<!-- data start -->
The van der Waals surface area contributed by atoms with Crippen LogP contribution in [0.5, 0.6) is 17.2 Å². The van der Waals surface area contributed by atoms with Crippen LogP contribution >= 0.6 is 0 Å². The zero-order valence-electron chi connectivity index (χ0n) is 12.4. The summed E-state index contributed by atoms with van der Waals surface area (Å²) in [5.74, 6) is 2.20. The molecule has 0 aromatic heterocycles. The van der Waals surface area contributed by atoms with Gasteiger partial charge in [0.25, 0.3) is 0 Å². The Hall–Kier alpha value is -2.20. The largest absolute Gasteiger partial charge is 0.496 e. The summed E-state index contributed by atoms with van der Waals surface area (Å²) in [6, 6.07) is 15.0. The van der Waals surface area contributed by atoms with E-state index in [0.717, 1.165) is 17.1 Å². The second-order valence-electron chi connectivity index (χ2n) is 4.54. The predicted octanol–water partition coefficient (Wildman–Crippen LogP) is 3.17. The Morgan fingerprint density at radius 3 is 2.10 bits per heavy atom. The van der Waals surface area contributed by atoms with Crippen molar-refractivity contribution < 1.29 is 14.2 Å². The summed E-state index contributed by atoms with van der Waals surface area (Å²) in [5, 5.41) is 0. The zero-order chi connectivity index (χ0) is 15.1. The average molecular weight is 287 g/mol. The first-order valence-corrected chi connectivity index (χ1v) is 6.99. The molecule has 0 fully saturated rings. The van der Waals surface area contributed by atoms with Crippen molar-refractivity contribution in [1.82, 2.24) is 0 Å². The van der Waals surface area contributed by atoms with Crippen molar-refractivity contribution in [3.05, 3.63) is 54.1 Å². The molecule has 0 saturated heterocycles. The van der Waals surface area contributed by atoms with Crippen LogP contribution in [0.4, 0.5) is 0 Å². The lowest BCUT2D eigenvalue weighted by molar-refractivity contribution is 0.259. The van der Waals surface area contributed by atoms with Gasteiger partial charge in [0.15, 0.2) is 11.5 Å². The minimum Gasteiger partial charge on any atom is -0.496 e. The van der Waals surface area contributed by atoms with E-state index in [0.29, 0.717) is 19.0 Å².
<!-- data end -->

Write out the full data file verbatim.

The van der Waals surface area contributed by atoms with Crippen LogP contribution in [0.5, 0.6) is 17.2 Å². The van der Waals surface area contributed by atoms with Crippen LogP contribution >= 0.6 is 0 Å². The zero-order valence-electron chi connectivity index (χ0n) is 12.4. The summed E-state index contributed by atoms with van der Waals surface area (Å²) in [5.74, 6) is 2.20. The molecule has 0 aromatic heterocycles. The van der Waals surface area contributed by atoms with Gasteiger partial charge in [0.25, 0.3) is 0 Å². The Hall–Kier alpha value is -2.20. The largest absolute Gasteiger partial charge is 0.496 e. The summed E-state index contributed by atoms with van der Waals surface area (Å²) in [6, 6.07) is 15.0. The van der Waals surface area contributed by atoms with E-state index in [0.717, 1.165) is 17.1 Å². The second-order valence-electron chi connectivity index (χ2n) is 4.54. The predicted octanol–water partition coefficient (Wildman–Crippen LogP) is 3.17. The Morgan fingerprint density at radius 3 is 2.10 bits per heavy atom. The van der Waals surface area contributed by atoms with Crippen molar-refractivity contribution < 1.29 is 14.2 Å². The summed E-state index contributed by atoms with van der Waals surface area (Å²) in [5, 5.41) is 0. The zero-order chi connectivity index (χ0) is 15.1. The average molecular weight is 287 g/mol. The first-order valence-corrected chi connectivity index (χ1v) is 6.99. The molecule has 0 fully saturated rings. The van der Waals surface area contributed by atoms with Crippen molar-refractivity contribution in [1.82, 2.24) is 0 Å². The van der Waals surface area contributed by atoms with Crippen molar-refractivity contribution in [3.05, 3.63) is 54.1 Å². The molecule has 0 saturated heterocycles. The van der Waals surface area contributed by atoms with Crippen LogP contribution in [0.4, 0.5) is 0 Å². The lowest BCUT2D eigenvalue weighted by molar-refractivity contribution is 0.259. The van der Waals surface area contributed by atoms with Gasteiger partial charge in [0.15, 0.2) is 11.5 Å². The minimum Gasteiger partial charge on any atom is -0.496 e. The van der Waals surface area contributed by atoms with E-state index in [0.29, 0.717) is 19.0 Å².